New survey triggers wave of mining claims, area of interest extends into Nuu-chah-nulth territory

Mike Youds, February 26, 2020

The latest aerial survey was flown between August and October 2019. (Precision Geosurveys photo)

Campbell River, BC — 

A new and more advanced geophysical survey extending into North Island Nuu-chah-nulth territory has sparked 34 new mining claims within weeks of its release.

Results of the aerial survey — encompassing 20 percent of the Island — were shared at Geoscience B.C. presentations this month in Port McNeill and Campbell River.

“I’d say we’ve been really pleased with the response so far, not only from the industry but also from the community,” said Richard Truman, external affairs director with Geoscience BC, the not-for-profit agency behind the survey. “We hope it generates more economic activity. There has been some interest in north Island copper,” he added.

Geophysical surveys probe the earth’s surface for clues of mineral deposits. Radiometric data, measuring natural radioactive decay in rock and soil near the surface, combined with magnetic data of rocks below, can indicate mineral deposits to a depth of several kilometres.

“This can be interpreted to show whether they will find copper or gold. What they’re looking for is rapid changes in magnetism,” Truman said.

Northern Vancouver Island is known for deposits of low-grade copper and gold, a combination that can prove a mine’s commercial viability. A similar analysis was done in 2012 on the North Island while this latest area, bordered by Port McNeill, Zeballos and Gold River, was last mapped by the Geological Survey of Canada in the 1980s. Technical improvements since those previous surveys provide greater detail through higher resolution images.

The survey aroused more than curiosity among Nuu-chah-nulth nations when brought to their attention last summer. There was a mixture of disappointment and concern that prior consent was not obtained, a glaring oversight considering the area extends over Ka:'yu:'k't'h'/Che:k'tles7et'h', Ehattesaht and Mowachaht/Muchalaht territories. Truman noted that Geoscience BC responded in an effort to improve communications with those nations. Survey findings were released in January in time for the Association of Mining Exploration’s Roundup, the annual gathering of B.C.’s mining sector.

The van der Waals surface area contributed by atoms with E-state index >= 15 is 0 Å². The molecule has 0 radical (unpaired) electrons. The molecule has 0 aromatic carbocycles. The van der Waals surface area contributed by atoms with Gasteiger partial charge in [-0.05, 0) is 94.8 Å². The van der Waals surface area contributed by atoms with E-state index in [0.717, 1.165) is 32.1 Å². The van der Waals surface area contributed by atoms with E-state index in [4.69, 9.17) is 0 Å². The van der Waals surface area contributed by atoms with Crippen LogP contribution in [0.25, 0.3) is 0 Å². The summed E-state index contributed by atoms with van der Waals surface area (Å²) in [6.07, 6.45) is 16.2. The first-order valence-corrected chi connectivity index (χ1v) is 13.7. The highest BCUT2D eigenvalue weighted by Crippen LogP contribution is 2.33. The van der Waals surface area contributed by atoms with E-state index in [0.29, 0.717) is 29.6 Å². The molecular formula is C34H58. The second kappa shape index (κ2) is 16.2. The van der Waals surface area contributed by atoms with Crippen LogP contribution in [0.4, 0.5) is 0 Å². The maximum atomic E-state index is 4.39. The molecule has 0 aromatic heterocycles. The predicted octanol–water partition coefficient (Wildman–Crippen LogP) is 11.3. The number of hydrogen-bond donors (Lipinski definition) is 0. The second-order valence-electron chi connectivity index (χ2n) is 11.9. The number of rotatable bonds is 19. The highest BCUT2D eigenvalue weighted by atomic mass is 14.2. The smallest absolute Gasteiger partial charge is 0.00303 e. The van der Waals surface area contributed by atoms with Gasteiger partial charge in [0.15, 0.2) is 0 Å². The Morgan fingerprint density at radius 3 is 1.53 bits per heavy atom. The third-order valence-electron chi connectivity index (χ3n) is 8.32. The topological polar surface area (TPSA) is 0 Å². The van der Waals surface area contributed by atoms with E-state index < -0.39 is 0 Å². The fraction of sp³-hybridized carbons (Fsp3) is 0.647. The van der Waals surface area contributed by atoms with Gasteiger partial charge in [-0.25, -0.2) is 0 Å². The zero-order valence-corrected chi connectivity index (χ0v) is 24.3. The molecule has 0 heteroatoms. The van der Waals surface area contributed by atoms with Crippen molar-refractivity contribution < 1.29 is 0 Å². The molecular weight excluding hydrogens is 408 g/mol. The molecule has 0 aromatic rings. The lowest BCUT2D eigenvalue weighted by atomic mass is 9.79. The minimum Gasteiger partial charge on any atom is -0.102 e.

“And we made sure the data went out to all First Nations,” Truman stressed. “What’s interesting is that we definitely got a sense when we were planning the survey is that there is definitely renewed interest among the First Nations of Vancouver Island. We never quite know what the response will be.”

While the initial flurry of claim-staking is expected to taper, Geoscience BC is upbeat about long-term prospects.

“At the moment, there appears to be quite an upbeat mood, so I think what we see is pretty optimistic,” Truman said. “We’re encouraging anyone interested in doing exploration to build relationships with First Nations.”

World copper prices dipped in late 2019 due to slower short-term demand from China, but copper demand is forecast to double over the next 20 years, driven in part by transition to a low-carbon economy and the need to rein in greenhouse emissions. Electric vehicles require roughly three times more copper than internal combustion vehicles.

B.C. leads the country in copper production with exports exceeding $10 billion annually, second only to coal. There are currently six copper mines operating in the province and a couple dozen projects listed in various stages of exploration. In the last few years, the industry has shown renewed interest on the North Island: